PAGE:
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On Discovering My Poetry Causes Hysteria

Flash in the Pan| Views: 427

A ceiling fan cuts the humid air. A decrepit bookstore; the musty aroma of hardbacks. I wait until ten minutes after the hour, to allow for stragglers. Tonight’s audience is equal parts silvery intellectuals and undergraduates in collegiate sweats. As I approach the lectern, a fly lands momentarily on my papers. My shoulders are tight and sweat beads above my lip. Readings don’t usually make me nervous; tonight, something is different. I take a sip of water before beginning.

“Good evening. Thanks for being here. I have some new material. A collection of poems about saints. I’ve never read them in public before. I hope you won’t mind being my guinea pigs.” I pause for a ripple of polite laughter. “The first one is called ‘Agnes, Virgin Martyr’.”

I cough and straighten my papers before beginning.

Dragged through brutal Roman streets
A virgin, too young to die
Stripped of her modest robes
Naked in the noonday dust

Before I reach the end of the first stanza, there is shuffling in the seats at the back. I pause and look up briefly before continuing.

Always chaste
Always pure
She casts her eyes down to the dirt

At some point during the second stanza, an elderly woman on the back row stands and begins to sway, as if to music. I am tempted to pause, but for all I know this woman and her mental illness are well known in the locality. I continue.

She whispers
Never will I look into your eyes
Never will I see the faces of my tormentors

During the third stanza, others stand and begin to sway. Some are mumbling; some thrust their arms aloft, reaching for the heavens.

Flames may flicker and rise
But Agnes will not be burned
Her body will not succumb to earthly elements

At the end of ‘Agnes, Virgin Martyr’, I pause and look up. Those audience members still seated, about half of them, look on with concern. Those standing continue to sway and moan in ecstasy. The moaning is becoming disturbing, animalistic. This has caught the attention of bookstore staff and browsing customers. Casting my eyes across the audience, I am sorely tempted to collect my papers and make a swift exit. But a seated man catches my eye and indicates with the frantic twirl of a finger that I should continue. I turn the pages, skimming through for something that might have a calming effect.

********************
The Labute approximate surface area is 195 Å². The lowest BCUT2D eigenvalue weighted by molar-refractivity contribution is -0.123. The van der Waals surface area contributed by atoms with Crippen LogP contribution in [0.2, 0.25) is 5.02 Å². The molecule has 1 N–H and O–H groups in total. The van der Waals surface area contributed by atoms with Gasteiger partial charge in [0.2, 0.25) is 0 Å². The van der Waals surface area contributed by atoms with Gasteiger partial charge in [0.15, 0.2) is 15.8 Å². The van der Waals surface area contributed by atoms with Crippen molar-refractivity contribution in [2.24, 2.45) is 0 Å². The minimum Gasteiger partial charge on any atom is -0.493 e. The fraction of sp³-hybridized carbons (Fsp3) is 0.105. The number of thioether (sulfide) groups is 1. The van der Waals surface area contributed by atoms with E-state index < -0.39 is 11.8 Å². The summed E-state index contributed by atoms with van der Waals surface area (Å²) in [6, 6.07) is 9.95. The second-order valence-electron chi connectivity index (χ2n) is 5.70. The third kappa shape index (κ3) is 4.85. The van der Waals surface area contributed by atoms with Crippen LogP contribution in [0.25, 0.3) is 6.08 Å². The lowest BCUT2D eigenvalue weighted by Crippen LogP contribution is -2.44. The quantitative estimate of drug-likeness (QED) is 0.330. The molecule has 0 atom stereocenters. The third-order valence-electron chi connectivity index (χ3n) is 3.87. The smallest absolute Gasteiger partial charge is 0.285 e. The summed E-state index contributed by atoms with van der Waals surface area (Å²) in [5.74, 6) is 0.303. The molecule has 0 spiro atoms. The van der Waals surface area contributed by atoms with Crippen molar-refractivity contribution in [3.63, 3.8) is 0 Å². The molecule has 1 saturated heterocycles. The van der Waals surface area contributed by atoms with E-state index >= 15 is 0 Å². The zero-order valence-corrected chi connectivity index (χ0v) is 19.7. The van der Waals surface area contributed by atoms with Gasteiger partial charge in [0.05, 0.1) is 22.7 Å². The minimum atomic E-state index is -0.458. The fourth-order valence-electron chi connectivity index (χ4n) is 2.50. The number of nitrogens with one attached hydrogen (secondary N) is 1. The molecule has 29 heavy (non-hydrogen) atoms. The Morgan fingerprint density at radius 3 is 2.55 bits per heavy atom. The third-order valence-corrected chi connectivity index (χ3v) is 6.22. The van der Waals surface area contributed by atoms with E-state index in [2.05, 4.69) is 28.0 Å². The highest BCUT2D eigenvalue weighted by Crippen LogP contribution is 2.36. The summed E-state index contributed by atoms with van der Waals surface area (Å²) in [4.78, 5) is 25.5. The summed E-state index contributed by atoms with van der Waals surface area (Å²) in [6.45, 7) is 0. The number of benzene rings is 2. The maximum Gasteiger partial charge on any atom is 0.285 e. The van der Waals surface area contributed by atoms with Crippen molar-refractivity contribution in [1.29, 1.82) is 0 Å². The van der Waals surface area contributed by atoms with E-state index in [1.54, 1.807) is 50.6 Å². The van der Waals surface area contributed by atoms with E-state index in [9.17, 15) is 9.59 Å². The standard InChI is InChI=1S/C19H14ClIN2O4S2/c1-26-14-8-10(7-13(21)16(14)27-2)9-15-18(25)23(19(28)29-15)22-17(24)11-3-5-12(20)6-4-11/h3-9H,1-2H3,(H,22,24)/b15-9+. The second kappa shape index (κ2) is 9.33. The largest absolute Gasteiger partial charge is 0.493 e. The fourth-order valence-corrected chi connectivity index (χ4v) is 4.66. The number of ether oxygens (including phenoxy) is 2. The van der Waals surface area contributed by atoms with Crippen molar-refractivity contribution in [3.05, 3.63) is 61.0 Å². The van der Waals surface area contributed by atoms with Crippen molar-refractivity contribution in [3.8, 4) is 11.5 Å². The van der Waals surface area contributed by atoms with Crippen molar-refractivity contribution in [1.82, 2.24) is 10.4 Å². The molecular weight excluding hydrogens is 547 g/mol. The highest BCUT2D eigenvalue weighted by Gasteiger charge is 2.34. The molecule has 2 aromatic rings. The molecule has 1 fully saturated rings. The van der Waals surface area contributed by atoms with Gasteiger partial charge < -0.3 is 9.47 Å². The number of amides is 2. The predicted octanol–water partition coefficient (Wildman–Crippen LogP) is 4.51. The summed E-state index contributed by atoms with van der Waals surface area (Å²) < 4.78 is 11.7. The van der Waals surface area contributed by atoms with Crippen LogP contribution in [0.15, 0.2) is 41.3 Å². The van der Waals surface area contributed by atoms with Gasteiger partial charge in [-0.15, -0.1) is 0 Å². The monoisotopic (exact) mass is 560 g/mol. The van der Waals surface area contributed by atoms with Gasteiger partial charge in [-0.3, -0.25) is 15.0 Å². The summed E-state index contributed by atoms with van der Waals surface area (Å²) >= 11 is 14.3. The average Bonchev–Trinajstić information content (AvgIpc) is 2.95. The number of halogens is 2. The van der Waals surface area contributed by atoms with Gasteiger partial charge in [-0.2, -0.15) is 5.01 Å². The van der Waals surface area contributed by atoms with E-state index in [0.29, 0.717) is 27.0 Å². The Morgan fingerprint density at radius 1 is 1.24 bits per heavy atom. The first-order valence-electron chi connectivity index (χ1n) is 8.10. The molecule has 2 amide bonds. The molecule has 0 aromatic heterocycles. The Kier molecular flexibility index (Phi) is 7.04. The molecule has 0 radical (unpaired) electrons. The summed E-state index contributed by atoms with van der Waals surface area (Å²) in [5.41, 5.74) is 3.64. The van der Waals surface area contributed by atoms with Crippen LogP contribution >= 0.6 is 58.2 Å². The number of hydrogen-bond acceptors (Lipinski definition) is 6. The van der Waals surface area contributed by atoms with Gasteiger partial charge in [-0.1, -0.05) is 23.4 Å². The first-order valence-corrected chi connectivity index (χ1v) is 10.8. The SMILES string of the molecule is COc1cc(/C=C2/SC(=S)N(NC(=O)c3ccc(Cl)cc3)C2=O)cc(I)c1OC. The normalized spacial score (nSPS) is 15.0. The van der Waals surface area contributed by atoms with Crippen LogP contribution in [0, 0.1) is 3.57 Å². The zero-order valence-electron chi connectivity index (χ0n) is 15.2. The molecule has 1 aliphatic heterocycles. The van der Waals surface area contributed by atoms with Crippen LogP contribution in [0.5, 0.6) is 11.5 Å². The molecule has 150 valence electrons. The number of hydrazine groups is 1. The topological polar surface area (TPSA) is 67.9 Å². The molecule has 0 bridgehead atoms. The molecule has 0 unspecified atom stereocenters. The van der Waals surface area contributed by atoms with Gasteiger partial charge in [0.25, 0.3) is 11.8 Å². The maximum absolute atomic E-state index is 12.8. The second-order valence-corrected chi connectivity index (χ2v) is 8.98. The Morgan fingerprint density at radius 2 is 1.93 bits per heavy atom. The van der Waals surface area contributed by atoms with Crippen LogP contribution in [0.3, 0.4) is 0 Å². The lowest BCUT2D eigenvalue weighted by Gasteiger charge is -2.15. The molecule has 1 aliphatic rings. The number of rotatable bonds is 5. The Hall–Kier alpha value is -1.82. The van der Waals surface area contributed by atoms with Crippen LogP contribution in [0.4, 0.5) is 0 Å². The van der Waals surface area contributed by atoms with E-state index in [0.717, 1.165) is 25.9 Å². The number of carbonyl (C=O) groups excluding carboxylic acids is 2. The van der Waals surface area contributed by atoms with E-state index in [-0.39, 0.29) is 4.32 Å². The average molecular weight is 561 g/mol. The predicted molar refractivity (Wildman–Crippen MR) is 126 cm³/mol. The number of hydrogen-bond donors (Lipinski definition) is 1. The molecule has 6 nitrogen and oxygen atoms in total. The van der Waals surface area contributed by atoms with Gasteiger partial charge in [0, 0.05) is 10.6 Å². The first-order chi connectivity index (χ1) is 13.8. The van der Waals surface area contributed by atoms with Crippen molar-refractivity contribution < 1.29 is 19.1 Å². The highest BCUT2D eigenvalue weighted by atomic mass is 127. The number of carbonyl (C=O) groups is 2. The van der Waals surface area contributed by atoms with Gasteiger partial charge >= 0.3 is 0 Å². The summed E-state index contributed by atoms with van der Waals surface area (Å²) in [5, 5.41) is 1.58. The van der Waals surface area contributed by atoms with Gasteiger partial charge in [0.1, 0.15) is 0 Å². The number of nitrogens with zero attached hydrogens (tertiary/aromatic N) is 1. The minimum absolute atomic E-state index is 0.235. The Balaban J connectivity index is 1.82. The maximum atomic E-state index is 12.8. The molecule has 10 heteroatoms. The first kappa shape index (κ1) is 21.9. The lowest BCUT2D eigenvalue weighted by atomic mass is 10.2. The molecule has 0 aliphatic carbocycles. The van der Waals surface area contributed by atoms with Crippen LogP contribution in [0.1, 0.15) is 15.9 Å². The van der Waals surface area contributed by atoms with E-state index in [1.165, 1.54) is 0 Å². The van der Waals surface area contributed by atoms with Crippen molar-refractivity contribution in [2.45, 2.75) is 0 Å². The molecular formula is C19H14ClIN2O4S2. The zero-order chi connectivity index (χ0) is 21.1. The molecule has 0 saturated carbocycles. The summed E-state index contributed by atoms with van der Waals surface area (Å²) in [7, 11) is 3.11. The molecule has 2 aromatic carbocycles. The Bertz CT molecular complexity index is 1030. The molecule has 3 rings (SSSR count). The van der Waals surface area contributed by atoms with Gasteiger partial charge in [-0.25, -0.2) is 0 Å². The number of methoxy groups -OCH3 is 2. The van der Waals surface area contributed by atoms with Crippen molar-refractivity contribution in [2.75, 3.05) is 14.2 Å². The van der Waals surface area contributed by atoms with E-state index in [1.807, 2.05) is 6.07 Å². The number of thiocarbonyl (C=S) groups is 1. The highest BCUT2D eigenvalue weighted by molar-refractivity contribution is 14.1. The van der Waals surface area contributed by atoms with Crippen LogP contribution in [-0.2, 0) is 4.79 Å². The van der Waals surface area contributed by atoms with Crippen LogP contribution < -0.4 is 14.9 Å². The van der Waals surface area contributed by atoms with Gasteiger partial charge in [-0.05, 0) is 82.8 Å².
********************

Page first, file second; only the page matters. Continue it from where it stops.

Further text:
I speak up over the moaning. “This next one is called ‘Basilissa and Anastasia’.”

With their own hands they dig
The graves of martyrs
Deep into the sandy clay
They lay the bodies down

By the second stanza, the moaning is drowning me out. I raise my voice until it is just below a shout. Now, almost the entire audience is standing and swaying. I wipe sweat from my forehead with my sleeve, wondering if I can continue. The bookstore manager arrives, a grim expression on her face, and then returns urgently to the front of the store. A hot flush runs up the back of my neck; my body is telling me to get out.

Hunted like dogs
Through a long, cruel night
Dragged into a court of unbelievers
They refuse to forsake Him

During the fourth stanza, a young man on the end of a row flings himself onto the floor, writhing. Browsing customers are ushered outside. The noise is now cacophonous. I rush to the end of ‘Basilissa and Anastasia’, reading each stanza faster than the last. Then I grab my papers and swig the rest of the water.

“I’m sorry,” I say, and head to the door, but it is too late. A siren is followed by lights flashing through the window.         


A ceiling fan cuts the humid air. The sweet stench of body odor. I share the holding cell with a prostitute and several drug dealers. They talk among themselves, agitated and eyeing me with suspicion. An officer approaches, ostensibly to escort me to the bathroom. I must time it just right. I stand tall, projecting along the hallway. The other prisoners fall quiet and stare at me.

Dragged through brutal Roman streets
A virgin, too young to die
Stripped of her modest robes
Naked in the noonday dust

By the time the cell door is unlocked, the officer and most of my cellmates are writhing in ecstasy, moaning, thrusting their arms aloft. I escort the prostitute and the drug dealers out into the night.

Jonathan Payne is a British writer based in Washington, DC. His short fiction has been featured at the North London Story Festival and in magazines including Turnpike and Twist In Time. He holds a master’s degree in novel writing from Middlesex University. Follow him at www.jonpayne.org and on Twitter @jon7payne.

746 words


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